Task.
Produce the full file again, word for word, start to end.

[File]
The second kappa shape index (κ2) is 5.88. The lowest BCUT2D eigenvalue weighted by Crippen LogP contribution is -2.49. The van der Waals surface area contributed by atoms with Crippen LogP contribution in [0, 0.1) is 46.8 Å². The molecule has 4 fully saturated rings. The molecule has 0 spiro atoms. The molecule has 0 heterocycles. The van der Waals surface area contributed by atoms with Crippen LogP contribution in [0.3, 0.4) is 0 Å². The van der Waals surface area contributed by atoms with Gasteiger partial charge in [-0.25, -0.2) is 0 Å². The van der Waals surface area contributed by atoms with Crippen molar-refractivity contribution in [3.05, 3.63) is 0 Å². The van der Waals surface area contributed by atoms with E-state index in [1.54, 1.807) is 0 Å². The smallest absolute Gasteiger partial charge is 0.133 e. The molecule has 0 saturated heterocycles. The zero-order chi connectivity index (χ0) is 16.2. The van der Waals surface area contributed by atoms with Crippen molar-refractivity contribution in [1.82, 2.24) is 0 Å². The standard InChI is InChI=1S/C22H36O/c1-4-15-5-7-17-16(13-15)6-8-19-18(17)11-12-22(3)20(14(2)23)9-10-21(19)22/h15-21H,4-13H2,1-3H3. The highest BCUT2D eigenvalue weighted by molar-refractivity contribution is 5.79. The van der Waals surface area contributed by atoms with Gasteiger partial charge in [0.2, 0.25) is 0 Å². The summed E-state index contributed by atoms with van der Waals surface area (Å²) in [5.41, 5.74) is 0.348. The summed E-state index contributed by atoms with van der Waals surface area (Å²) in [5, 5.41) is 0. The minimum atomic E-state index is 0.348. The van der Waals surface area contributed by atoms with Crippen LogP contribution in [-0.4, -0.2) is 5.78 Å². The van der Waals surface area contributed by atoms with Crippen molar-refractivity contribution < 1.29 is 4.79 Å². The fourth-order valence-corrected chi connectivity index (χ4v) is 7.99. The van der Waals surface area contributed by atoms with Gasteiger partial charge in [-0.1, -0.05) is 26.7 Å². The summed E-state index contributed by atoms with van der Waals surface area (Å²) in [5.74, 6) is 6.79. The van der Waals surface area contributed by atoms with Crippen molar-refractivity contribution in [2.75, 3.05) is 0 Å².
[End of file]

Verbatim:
The second kappa shape index (κ2) is 5.88. The lowest BCUT2D eigenvalue weighted by Crippen LogP contribution is -2.49. The van der Waals surface area contributed by atoms with Crippen LogP contribution in [0, 0.1) is 46.8 Å². The molecule has 4 fully saturated rings. The molecule has 0 spiro atoms. The molecule has 0 heterocycles. The van der Waals surface area contributed by atoms with Crippen LogP contribution in [0.3, 0.4) is 0 Å². The van der Waals surface area contributed by atoms with Gasteiger partial charge in [-0.25, -0.2) is 0 Å². The van der Waals surface area contributed by atoms with Crippen molar-refractivity contribution in [3.05, 3.63) is 0 Å². The van der Waals surface area contributed by atoms with E-state index in [1.54, 1.807) is 0 Å². The smallest absolute Gasteiger partial charge is 0.133 e. The molecule has 0 saturated heterocycles. The zero-order chi connectivity index (χ0) is 16.2. The van der Waals surface area contributed by atoms with Crippen molar-refractivity contribution in [1.82, 2.24) is 0 Å². The standard InChI is InChI=1S/C22H36O/c1-4-15-5-7-17-16(13-15)6-8-19-18(17)11-12-22(3)20(14(2)23)9-10-21(19)22/h15-21H,4-13H2,1-3H3. The highest BCUT2D eigenvalue weighted by molar-refractivity contribution is 5.79. The van der Waals surface area contributed by atoms with Gasteiger partial charge in [0.2, 0.25) is 0 Å². The summed E-state index contributed by atoms with van der Waals surface area (Å²) in [5.41, 5.74) is 0.348. The summed E-state index contributed by atoms with van der Waals surface area (Å²) in [5, 5.41) is 0. The minimum atomic E-state index is 0.348. The van der Waals surface area contributed by atoms with Crippen LogP contribution in [-0.4, -0.2) is 5.78 Å². The van der Waals surface area contributed by atoms with Crippen molar-refractivity contribution < 1.29 is 4.79 Å². The fourth-order valence-corrected chi connectivity index (χ4v) is 7.99. The van der Waals surface area contributed by atoms with Gasteiger partial charge in [-0.1, -0.05) is 26.7 Å². The summed E-state index contributed by atoms with van der Waals surface area (Å²) in [5.74, 6) is 6.79. The van der Waals surface area contributed by atoms with Crippen molar-refractivity contribution in [2.75, 3.05) is 0 Å².